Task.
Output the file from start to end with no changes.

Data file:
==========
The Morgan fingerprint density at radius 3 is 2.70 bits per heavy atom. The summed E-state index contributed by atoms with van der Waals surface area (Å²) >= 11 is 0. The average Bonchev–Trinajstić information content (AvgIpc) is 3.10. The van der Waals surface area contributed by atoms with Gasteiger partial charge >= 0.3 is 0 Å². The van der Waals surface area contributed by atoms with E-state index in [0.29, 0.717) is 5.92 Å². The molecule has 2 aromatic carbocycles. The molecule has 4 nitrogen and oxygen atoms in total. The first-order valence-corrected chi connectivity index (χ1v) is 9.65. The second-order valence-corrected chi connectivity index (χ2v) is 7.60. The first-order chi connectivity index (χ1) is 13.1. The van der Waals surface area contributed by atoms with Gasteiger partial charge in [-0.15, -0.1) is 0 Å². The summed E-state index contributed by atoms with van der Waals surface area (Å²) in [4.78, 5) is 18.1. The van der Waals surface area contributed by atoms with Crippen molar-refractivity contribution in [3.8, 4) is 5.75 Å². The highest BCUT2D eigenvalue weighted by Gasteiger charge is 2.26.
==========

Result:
The Morgan fingerprint density at radius 3 is 2.70 bits per heavy atom. The summed E-state index contributed by atoms with van der Waals surface area (Å²) >= 11 is 0. The average Bonchev–Trinajstić information content (AvgIpc) is 3.10. The van der Waals surface area contributed by atoms with Gasteiger partial charge >= 0.3 is 0 Å². The van der Waals surface area contributed by atoms with E-state index in [0.29, 0.717) is 5.92 Å². The molecule has 2 aromatic carbocycles. The molecule has 4 nitrogen and oxygen atoms in total. The first-order valence-corrected chi connectivity index (χ1v) is 9.65. The second-order valence-corrected chi connectivity index (χ2v) is 7.60. The first-order chi connectivity index (χ1) is 13.1. The van der Waals surface area contributed by atoms with Gasteiger partial charge in [-0.15, -0.1) is 0 Å². The summed E-state index contributed by atoms with van der Waals surface area (Å²) in [4.78, 5) is 18.1. The van der Waals surface area contributed by atoms with Crippen molar-refractivity contribution in [3.8, 4) is 5.75 Å². The highest BCUT2D eigenvalue weighted by Gasteiger charge is 2.26.